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Take A Break From Facebook, It May Seriously Improve Your Health

Lurking is as bad as we suspected

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If looking at all of your friends’ pictures on Facebook didn’t make your holiday cheerier this year, you’re not alone. According to a recent study conducted by University of Copenhagen researchers and published in the journal Cyberpsychology, Behaviour and Social Networking, spending too much time on social media platforms can negatively affect your emotional well-being. This may sound like a no-brainer for some, but having the scientific evidence to back those suspicions up may be the impetus we need to kick-start a healthier online lifestyle.

After surveying more than 1,000 (mostly female) participants, researchers found that one of the most damaging habits involves “lurking”—otherwise known as “Facebook stalking”—without actually contacting anyone online. The key difference when it comes to Facebook’s affect on the mood is active versus passive use of the site. One of the most predictable feelings to arise from a passive behavior pattern is envy, along with a “deterioration of mood,” most likely caused by “unrealistic social comparisons.” In an era marked by photo filters and advanced editing tools, Kendall Jenner doesn’t solely have the ability to make us feel like liver-spotted mountain trolls, our friends and family do as well.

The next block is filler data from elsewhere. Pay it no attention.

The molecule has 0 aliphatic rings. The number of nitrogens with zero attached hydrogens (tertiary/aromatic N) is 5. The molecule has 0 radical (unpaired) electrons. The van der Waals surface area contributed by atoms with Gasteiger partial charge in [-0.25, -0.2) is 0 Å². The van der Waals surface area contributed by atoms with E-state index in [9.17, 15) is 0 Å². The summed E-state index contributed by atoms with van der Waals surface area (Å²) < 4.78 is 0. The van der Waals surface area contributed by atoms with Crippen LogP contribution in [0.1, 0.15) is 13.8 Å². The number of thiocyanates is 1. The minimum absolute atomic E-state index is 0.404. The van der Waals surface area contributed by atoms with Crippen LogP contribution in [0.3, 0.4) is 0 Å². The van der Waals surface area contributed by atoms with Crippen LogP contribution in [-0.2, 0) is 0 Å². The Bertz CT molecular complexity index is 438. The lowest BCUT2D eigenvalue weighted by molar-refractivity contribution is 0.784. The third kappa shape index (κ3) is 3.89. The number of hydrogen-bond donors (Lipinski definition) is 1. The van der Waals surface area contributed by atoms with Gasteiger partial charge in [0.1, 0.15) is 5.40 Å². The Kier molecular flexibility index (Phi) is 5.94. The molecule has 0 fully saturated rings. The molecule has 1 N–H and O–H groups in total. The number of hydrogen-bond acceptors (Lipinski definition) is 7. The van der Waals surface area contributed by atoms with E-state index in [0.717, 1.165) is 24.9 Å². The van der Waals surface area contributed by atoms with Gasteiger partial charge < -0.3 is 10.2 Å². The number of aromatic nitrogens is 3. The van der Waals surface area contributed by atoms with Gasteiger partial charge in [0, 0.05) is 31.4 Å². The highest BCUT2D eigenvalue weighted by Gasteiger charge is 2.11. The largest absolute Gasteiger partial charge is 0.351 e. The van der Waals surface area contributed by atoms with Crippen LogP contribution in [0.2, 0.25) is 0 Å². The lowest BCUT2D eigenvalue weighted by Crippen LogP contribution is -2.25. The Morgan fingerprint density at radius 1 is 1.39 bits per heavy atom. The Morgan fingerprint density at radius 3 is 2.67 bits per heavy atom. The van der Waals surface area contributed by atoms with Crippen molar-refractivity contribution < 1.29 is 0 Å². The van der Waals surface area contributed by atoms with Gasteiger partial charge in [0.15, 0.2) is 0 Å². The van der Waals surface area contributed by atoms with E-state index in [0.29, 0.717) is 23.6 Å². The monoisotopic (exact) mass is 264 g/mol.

Another study conducted in 2015 revealed that teens who use social media platforms for more than two hours a day have a higher chance of suffering from mental illness. That represents roughly a quarter of the students surveyed as part of the Ontario Student Drug Use and Health Survey. On the flip side, the same social media networks that cause emotional distress also offer the opportunity to provide mental health services to teens who might not be able to find them otherwise.

So what can we do to curb these feelings of intense envy and self-deprecation? The answer is pretty simple, say the study’s writers. Limit your time on social media and consider using it for its intended purpose of connecting, rather than obsessing. The study found that the more you use the site, the benefits of limiting Facebook time tend to increase. Or you can always go the more militant route and ditch Facebook altogether. You’ll likely be happier for it.

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